In April I cited Barr’s antics
The AG was quietly frantic
The Mueller Report
Was a strong retort
To the “Trump did no wrong” semantics.
But Bill-Barr knew why he’d been hired
And sensing the public was tired:
“There’s nothing,” said he—
So the Truth into muck became mired.
If this is the “Deep State” that President Trump has been warning us about, I’d say we need more of ‘em!
After viewing much of the House Intelligence Committee’s impeachment hearings, I’m left feeling proud, sad, and frightened.
The proud part is easy.
We know that the US is riven by deep divisions—and that other countries are going through similar struggles. We also know that most people are unhappy with the anger and hostilities—and that anxiety levels about politics and world events are high.
Against this backdrop, I found the final question in the fourth Democratic Presidential debate, held in Ohio on October 15, instructive. Moderator Anderson Cooper asked each of the 12 candidates (the largest group of debaters ever) this question:
“Last week, Ellen Degeneres was criticized after she and former President George W. Bush were seen laughing together at a football game. Ellen defended their friendship, saying, we’re all different and I think that we’ve forgotten that that’s OK that we’re all different.”
“So in that spirit, we’d like you to tell us about a friendship that you’ve had that would surprise us and what impact it’s had on you and your beliefs.”
There’s broad agreement, as noted in Part 1 of this post, that gun violence (indeed, all violence) should be viewed as a public health issue.
That idea was clearly stated by Dr. Gary Slutkin, an epidemiologist trained in infectious diseases, when he returned to the US after a decade spent in Somalia, Uganda, and other countries where epidemics of such diseases as cholera, tuberculosis, and AIDs were common. In his final assignment before coming home, he was tasked to design interventions.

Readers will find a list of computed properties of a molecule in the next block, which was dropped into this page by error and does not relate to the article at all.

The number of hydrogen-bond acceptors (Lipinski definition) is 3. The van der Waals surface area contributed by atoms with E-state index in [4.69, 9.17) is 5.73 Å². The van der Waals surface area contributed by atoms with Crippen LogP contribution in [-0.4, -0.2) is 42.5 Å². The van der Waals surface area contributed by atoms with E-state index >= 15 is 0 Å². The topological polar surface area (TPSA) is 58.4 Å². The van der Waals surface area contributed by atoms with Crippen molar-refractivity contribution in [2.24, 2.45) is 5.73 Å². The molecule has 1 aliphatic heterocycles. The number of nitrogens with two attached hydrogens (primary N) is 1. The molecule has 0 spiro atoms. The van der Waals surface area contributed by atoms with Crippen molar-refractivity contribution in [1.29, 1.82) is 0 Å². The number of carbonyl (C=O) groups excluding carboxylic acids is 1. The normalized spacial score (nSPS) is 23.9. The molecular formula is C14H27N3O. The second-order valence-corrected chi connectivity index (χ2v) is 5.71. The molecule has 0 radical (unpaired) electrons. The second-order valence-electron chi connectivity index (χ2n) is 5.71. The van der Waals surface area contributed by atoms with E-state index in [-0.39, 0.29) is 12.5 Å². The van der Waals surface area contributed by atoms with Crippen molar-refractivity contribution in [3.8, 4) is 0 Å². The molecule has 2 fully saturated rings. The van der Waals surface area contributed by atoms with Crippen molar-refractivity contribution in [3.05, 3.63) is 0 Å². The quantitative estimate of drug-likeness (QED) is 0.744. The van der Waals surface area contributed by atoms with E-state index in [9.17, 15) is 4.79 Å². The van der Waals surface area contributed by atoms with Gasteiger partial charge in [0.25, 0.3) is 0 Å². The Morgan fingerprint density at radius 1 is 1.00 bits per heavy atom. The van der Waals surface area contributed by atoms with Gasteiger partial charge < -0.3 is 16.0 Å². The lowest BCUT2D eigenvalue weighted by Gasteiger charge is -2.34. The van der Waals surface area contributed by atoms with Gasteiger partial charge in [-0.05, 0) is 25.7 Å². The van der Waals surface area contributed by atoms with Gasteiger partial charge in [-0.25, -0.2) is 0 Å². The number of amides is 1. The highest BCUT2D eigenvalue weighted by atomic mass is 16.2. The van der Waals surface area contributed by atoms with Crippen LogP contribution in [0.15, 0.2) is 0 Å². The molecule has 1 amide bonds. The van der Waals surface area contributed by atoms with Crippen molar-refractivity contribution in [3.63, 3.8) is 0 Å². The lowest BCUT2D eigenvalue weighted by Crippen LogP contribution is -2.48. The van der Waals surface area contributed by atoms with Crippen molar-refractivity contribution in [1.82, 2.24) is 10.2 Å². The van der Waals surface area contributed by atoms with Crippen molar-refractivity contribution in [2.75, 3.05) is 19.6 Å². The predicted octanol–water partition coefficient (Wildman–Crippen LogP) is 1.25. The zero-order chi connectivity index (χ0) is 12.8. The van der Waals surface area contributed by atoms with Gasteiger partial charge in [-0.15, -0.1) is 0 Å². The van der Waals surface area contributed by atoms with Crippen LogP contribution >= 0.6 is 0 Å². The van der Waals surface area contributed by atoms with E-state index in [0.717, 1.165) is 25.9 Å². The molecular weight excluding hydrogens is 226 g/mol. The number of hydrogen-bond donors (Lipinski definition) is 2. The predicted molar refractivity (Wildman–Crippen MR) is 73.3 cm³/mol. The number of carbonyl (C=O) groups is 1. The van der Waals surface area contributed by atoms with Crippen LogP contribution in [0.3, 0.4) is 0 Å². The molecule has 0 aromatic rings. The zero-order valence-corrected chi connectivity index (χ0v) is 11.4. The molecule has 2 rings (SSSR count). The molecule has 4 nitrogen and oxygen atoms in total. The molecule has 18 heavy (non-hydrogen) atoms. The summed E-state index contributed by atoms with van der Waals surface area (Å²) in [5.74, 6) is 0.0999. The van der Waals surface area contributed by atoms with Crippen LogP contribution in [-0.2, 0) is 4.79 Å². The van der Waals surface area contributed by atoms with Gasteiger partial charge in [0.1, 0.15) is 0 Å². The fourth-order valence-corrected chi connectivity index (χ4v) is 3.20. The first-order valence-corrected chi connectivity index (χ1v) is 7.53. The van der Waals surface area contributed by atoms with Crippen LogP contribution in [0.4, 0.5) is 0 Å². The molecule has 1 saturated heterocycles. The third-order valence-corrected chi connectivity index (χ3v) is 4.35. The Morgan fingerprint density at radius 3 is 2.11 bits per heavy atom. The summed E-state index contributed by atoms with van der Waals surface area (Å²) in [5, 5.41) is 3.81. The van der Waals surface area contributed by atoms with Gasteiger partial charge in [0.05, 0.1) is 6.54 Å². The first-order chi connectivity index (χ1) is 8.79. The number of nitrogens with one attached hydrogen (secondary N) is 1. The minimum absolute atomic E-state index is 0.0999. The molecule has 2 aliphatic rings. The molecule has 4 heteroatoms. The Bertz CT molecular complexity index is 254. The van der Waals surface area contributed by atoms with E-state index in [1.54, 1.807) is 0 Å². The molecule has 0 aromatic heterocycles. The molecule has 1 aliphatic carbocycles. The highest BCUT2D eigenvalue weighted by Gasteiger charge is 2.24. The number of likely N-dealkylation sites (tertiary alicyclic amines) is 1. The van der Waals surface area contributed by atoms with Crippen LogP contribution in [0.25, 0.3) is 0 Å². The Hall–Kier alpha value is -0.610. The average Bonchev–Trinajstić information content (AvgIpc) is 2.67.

As he describes in a TEDMED talk, he was looking for something to do when he began hearing stories of children shooting other children. When he asked friends how America was addressing this issue, one response was through punishment. But, he said, “We who had worked in behavior know that punishment was something…that was highly overvalued” because it wasn’t a main driver of either behavior or behavior change. What’s more, it reminded him of responses to epidemics long ago—before science cast better light on issues.
Thursday night was the third debate among the Democratic candidates for President....
I found the debate a bit more revelatory than the two previous ones, and I thought the ABC moderators did a decent job. But I’m still not getting the sense of the candidates that I’m seeking. I’m wondering how many of you feel the same...
What am I looking for in the Democrat’s eventual nominee—and what are you looking for?
My, my my: so much drama—even attacks on No Drama Obama!
Let me state at the outset that I had never intended to become so overtly partisan in this blog. I even wrote a post a while back explaining why I wouldn’t discuss the elephant in the room (President Trump) because so much stuff was appearing elsewhere, and I wanted to focus on finding our common ground. My overarching goal remains, and in my own way, I’m still trying to do that.